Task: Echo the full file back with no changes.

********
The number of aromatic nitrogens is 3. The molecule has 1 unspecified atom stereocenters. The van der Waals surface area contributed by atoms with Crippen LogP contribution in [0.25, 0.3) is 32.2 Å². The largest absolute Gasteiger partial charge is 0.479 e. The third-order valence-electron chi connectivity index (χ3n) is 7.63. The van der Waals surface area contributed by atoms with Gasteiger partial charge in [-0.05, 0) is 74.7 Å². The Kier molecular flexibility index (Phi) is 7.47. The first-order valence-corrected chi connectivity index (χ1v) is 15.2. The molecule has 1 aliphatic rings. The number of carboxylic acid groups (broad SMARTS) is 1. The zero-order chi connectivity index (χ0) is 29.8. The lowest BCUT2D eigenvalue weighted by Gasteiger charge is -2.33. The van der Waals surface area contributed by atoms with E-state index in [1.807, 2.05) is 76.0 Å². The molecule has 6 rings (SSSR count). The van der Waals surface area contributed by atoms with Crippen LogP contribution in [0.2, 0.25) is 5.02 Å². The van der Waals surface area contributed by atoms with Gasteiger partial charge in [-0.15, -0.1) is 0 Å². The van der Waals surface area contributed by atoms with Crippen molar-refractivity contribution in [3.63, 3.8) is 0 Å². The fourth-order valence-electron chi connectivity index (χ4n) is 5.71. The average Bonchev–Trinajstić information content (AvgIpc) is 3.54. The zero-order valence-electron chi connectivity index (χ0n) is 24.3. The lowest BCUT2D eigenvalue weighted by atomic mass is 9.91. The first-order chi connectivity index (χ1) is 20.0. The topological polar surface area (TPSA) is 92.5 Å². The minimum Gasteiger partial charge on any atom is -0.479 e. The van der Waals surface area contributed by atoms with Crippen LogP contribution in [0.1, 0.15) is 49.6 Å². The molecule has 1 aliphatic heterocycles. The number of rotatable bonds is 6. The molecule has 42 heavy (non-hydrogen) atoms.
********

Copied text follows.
The number of aromatic nitrogens is 3. The molecule has 1 unspecified atom stereocenters. The van der Waals surface area contributed by atoms with Crippen LogP contribution in [0.25, 0.3) is 32.2 Å². The largest absolute Gasteiger partial charge is 0.479 e. The third-order valence-electron chi connectivity index (χ3n) is 7.63. The van der Waals surface area contributed by atoms with Gasteiger partial charge in [-0.05, 0) is 74.7 Å². The Kier molecular flexibility index (Phi) is 7.47. The first-order valence-corrected chi connectivity index (χ1v) is 15.2. The molecule has 1 aliphatic rings. The number of carboxylic acid groups (broad SMARTS) is 1. The zero-order chi connectivity index (χ0) is 29.8. The lowest BCUT2D eigenvalue weighted by Gasteiger charge is -2.33. The van der Waals surface area contributed by atoms with E-state index in [1.807, 2.05) is 76.0 Å². The molecule has 6 rings (SSSR count). The van der Waals surface area contributed by atoms with Crippen LogP contribution in [0.2, 0.25) is 5.02 Å². The van der Waals surface area contributed by atoms with Gasteiger partial charge in [-0.15, -0.1) is 0 Å². The van der Waals surface area contributed by atoms with Crippen molar-refractivity contribution in [3.63, 3.8) is 0 Å². The fourth-order valence-electron chi connectivity index (χ4n) is 5.71. The average Bonchev–Trinajstić information content (AvgIpc) is 3.54. The zero-order valence-electron chi connectivity index (χ0n) is 24.3. The lowest BCUT2D eigenvalue weighted by atomic mass is 9.91. The first-order chi connectivity index (χ1) is 20.0. The topological polar surface area (TPSA) is 92.5 Å². The minimum Gasteiger partial charge on any atom is -0.479 e. The van der Waals surface area contributed by atoms with Crippen LogP contribution in [0.1, 0.15) is 49.6 Å². The molecule has 1 aliphatic heterocycles. The number of rotatable bonds is 6. The molecule has 42 heavy (non-hydrogen) atoms.